Jeff Helsdon is a multi-species hunter and angler from Ontario. He was the second person to complete a Canadian slam of turkey hunting, bagging eastern birds and a Merriam’s in Western Canada. When he's not turkey hunting, Jeff enjoys fishing with his family, especially on Lake Erie and hunting for upland game, waterfowl and deer. His articles have been published on both sides of the border and have won awards from outdoor writer's groups. He is also a field editor for the Ruffed Grouse Society.
Browning’s new A5 Sweet 16 semi-auto revives a classic and creates an upland hunter’s dream gun.
Officially launched in 2016, the latest reincarnation of the Sweet 16 harkens back to a day when the 16 gauge was in its heyday. The original Sweet 16 first hit stores in 1937, and was built on a 20 gauge frame, presenting more firepower than the 20, but in a gun lighter than a 12. Introduced in 1902, the Auto-5, and its cousins manufactured by Remington and Savage, were the first commercially successful autoloading shotguns. These early models worked on the long recoil method, where the barrel moved about three inches backwards to eject the shell and recock the hammer. Upon moving forward, a new shell was reloaded and the action closed.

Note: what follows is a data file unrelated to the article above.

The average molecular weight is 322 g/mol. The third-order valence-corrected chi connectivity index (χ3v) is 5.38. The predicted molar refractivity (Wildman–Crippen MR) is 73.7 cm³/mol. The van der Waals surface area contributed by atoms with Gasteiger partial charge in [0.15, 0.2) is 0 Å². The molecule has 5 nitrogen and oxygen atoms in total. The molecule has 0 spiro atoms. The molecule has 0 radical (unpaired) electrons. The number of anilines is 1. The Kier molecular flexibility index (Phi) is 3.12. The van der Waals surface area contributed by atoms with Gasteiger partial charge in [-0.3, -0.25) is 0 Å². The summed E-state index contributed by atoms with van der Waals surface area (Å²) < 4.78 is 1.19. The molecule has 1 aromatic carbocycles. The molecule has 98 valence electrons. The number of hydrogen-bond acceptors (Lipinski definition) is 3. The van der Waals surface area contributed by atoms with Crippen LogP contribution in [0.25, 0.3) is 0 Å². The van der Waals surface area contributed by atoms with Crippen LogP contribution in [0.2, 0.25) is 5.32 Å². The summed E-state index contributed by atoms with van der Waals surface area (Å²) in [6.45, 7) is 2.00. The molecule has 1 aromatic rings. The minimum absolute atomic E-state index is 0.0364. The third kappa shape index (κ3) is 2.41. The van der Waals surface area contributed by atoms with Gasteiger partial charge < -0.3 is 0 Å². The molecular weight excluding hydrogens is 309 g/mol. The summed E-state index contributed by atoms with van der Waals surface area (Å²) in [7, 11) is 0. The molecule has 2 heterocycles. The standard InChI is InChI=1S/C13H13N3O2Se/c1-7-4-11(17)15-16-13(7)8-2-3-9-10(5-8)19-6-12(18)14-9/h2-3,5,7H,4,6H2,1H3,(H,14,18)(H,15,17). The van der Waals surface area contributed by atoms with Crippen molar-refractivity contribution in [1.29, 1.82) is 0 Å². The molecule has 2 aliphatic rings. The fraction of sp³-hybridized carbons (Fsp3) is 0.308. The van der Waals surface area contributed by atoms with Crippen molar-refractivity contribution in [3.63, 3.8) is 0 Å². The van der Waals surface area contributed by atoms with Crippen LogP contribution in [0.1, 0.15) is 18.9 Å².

Through its many incarnations the Weatherby over and under has continued to stand for a quality gun at a reasonable price.
Mention Weatherby, and most people associate the company with its line of magnum rifle cartridges and the associated rifles. The Weatherby name also stands for quality and that carries through to the company’s shotgun line as well.
The acrid smell of two-stroke exhaust mixing with the sweet smell of the cedar transported me back to a bygone era – a time of wooden decoys and boats and huge duck numbers.
The boat was a cedar sneak boat over 50 years old. In the water 200 yards distant, the decoys were mostly hand-carved wooden blocks. Although not as old as the boat, the decoys were still carved with the same care of the decoys of old.